• What are amazon's recommended upsells/cross-sells/combos (frequently bought together, customers also bought)? If there are a lot of options there, chances are that people buy multiple products in your category. That means people are spending money and there is growth potential for you.
  • Are the products in you niche repeat purchases? Or are they one-off items? Anything that people buy over and over can mean income in the long term
  • What are the different price points of products? If people are buying items for $100 and up, there's a good chance that they'll be willing to spend more

For example, when I clicked on the book Influence: The Psychology of Persuasion, by Robert Cialdini, I scrolled down to see the Frequently Bought Together and Customers Who Bought This Also Bought sections:

upsell_crossell

That tells me that people who purchase items related to the pyschology of persuasion in the Marketing & Consumer Behavior category buy a LOT of books. There are over 100 in the section of what people also bought.

If you look at some of those ‘also bought' books and what categories they fall into, you'll also get ideas for topics related to your niche that you could potentially expand into. For example, one of the ‘also bought' books above is on negotiation, which is definitely related to influence.

Take notes on all the data you find here since it's a combination of all of it, plus other market research, that will help you assess profitability. Don't rely solely on amazon for your data!

7. Uncover Untapped Markets

I've saved the best for last. This is a secret trick that takes more time, but it can yield some unexpected and surprising insights on your market's needs.

The trick is to look at the reviews of top selling products in your best niches. It's here that you can find the unmet needs and opportunities. You'll also find out what's most important to your customers.

  • Look for top selling products in your category with higher number of reviews
  • Look first at the ‘Most helpful' reviews. These are reviews that browsers found most helpful in making their decision about buying the product, which means they are probably more than just a rant.
  • Read poor review ratings. What are people saying? What are they unhappy with? For example, is there a key feature missing? Was customer service horrible? Was the quality abysmal? Is there another competitor they mentioned as being better?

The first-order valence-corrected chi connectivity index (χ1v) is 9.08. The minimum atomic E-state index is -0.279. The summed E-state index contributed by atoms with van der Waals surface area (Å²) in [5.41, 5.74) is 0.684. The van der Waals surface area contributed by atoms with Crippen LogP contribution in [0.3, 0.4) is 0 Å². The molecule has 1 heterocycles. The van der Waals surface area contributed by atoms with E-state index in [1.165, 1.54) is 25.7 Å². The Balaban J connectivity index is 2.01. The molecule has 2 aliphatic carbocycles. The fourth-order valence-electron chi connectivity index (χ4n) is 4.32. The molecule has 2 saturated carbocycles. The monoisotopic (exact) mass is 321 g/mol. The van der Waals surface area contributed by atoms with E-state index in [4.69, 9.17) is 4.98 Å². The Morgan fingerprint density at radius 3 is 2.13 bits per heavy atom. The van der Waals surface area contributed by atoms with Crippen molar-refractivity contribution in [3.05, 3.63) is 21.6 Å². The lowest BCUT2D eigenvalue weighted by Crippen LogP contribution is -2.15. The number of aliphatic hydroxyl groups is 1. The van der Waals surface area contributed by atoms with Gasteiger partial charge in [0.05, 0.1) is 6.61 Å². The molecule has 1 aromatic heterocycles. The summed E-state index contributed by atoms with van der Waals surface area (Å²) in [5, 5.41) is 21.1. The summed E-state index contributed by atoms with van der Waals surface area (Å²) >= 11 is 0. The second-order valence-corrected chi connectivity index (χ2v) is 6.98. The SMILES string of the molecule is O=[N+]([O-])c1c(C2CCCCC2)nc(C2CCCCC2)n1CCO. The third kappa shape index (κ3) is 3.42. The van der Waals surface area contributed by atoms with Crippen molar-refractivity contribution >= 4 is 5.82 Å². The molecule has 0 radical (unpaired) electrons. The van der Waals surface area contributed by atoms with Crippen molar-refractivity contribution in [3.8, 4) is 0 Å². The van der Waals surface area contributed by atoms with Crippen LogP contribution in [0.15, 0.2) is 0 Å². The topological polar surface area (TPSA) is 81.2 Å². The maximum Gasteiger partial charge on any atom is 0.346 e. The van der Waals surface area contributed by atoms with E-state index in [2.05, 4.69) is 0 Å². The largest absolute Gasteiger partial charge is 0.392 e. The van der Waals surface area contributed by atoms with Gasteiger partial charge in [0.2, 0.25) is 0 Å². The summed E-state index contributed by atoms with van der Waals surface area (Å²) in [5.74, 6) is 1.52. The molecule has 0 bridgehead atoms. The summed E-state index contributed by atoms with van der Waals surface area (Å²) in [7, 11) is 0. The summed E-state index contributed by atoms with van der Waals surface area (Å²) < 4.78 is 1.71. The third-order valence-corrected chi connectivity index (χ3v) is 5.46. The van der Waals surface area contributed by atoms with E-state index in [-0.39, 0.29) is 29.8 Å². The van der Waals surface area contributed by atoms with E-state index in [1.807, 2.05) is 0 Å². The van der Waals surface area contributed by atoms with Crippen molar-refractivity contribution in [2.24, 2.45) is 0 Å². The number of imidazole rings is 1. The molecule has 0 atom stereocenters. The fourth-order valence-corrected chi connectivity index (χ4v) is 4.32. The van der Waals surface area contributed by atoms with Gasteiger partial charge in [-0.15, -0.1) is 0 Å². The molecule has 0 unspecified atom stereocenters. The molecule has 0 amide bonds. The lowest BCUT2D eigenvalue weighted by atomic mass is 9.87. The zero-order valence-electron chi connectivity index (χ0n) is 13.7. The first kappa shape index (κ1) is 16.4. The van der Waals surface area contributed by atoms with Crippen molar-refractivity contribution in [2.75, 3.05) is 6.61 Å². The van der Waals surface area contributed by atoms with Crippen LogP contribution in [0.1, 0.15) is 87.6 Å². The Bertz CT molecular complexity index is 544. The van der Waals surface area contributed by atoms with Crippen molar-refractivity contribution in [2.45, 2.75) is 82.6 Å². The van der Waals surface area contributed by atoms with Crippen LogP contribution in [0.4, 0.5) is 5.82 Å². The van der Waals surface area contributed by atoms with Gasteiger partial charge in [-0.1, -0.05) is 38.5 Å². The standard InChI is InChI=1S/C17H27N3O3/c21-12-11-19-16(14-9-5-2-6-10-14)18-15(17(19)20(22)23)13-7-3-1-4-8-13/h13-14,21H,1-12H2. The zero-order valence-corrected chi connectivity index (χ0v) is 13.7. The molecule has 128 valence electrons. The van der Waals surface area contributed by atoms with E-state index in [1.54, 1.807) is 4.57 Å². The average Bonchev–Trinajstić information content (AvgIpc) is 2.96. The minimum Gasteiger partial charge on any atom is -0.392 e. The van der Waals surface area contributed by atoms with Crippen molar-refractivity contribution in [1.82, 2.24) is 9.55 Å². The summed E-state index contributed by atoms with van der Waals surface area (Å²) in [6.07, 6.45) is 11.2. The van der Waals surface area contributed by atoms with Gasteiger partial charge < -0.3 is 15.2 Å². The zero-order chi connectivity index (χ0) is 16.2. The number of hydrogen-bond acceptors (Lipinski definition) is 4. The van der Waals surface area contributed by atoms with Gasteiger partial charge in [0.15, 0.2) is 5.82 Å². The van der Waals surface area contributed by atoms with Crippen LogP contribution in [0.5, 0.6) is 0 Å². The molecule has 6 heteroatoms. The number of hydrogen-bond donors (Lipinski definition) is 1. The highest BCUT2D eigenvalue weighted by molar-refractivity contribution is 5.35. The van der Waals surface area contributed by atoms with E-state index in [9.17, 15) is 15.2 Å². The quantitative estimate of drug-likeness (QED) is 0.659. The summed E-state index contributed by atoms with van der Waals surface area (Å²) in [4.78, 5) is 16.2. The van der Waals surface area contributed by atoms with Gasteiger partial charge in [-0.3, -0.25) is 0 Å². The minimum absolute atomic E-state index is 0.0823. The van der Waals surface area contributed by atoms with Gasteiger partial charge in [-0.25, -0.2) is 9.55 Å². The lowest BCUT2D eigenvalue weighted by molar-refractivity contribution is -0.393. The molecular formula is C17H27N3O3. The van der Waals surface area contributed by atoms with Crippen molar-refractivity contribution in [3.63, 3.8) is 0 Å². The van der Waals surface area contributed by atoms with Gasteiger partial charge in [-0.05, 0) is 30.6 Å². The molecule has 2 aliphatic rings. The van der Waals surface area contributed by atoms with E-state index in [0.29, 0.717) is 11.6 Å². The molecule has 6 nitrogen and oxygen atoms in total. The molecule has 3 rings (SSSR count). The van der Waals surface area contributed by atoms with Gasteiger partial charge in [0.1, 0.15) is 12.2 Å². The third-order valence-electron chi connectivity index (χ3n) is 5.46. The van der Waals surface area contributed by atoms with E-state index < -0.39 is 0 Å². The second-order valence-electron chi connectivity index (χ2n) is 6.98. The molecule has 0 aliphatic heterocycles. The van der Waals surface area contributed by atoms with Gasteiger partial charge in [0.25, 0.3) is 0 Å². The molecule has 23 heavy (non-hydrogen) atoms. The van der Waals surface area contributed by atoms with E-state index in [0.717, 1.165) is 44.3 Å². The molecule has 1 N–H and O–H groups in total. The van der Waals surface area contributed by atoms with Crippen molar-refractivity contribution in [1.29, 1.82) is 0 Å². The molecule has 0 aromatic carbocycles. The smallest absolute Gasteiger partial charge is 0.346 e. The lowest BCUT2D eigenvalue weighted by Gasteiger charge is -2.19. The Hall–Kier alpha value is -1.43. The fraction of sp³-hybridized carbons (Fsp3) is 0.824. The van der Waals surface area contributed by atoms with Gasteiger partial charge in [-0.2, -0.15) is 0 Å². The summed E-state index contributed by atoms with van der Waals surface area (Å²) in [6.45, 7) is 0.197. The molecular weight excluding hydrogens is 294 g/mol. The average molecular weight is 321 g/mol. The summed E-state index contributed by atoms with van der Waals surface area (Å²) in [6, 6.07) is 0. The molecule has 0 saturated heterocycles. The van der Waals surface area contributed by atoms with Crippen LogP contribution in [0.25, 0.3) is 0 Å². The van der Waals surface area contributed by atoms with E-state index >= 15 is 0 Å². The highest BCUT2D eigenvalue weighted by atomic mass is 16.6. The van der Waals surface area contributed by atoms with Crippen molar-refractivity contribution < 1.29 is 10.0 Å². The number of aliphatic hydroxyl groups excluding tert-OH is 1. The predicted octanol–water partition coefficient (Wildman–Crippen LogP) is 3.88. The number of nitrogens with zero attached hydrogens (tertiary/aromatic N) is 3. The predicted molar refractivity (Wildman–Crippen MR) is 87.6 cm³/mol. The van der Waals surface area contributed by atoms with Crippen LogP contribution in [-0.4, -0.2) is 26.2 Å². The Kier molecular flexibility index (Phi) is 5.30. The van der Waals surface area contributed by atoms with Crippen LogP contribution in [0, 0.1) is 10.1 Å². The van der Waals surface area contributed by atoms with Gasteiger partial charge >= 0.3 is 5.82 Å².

• Now read top ratings. What do people love about that product? Those are things you'll need to make sure you can provide. What did they say is missing? Those are opportunities and often can be found in 4 star reviews.
  • Look for trends in the reviews you read. Just because there's one person who was disappointed that the widget didn't come in yellow doesn't mean you should become the next great yellow widget provider.

Here's an example of ‘Most helpful' positive and negative reviews from the book on Getting to Yes: Negotiating Agreement Without Giving In:

most helpful reviews

You can see that in the most helpful positive review, the person said it needed a better layout, so you know that the way you organize and lay out your content is going to be critical. The reviewer also appreciated the step-by-step approach, which is going to be essential in any content you create on the topic.

For the most helpful critical review, the person didn't like the lack of practical, usable advice and claimed that the book was mostly about being ethical. Since the two reviews seem to contradict each other, I'd want to delve into some other reviews to learn more about what people are thinking.

There's one BIG caveat you need to remember throughout your research, before you commit to a niche:

You must be able to compete and offer unique value!

Can you provide a better system that addresses people's complaints? Can you provide a product with the features that people say are missing?

All the research you do on a place like amazon is a first step. You'll have pages of ideas by the time you're done, but you'll need to sift through those and winnow them down to the best opportunities.

As you go through all your ideas for niches, keep asking yourself:

What can I offer to this market?

Even if you're just browsing through amazon for blog post ideas, think about how you'll approach that idea with your own insights.

 

Want a downloadable report of 25 Tips for Using Amazon for Your Niche Market Research?

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Now it's your turn to start having some fun shopping for ideas and market intelligence on amazon.

Want to learn more and teach others how to identify their perfect market niche?

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You can quickly create your own online courses, self-study ebooks, video series, live workshops, eCourses, and more. We've done the hard work for you.

All you have to do is customize it to your market and add your own language and additional insights.

Have you used amazon to do any research of your own? What's your favorite way?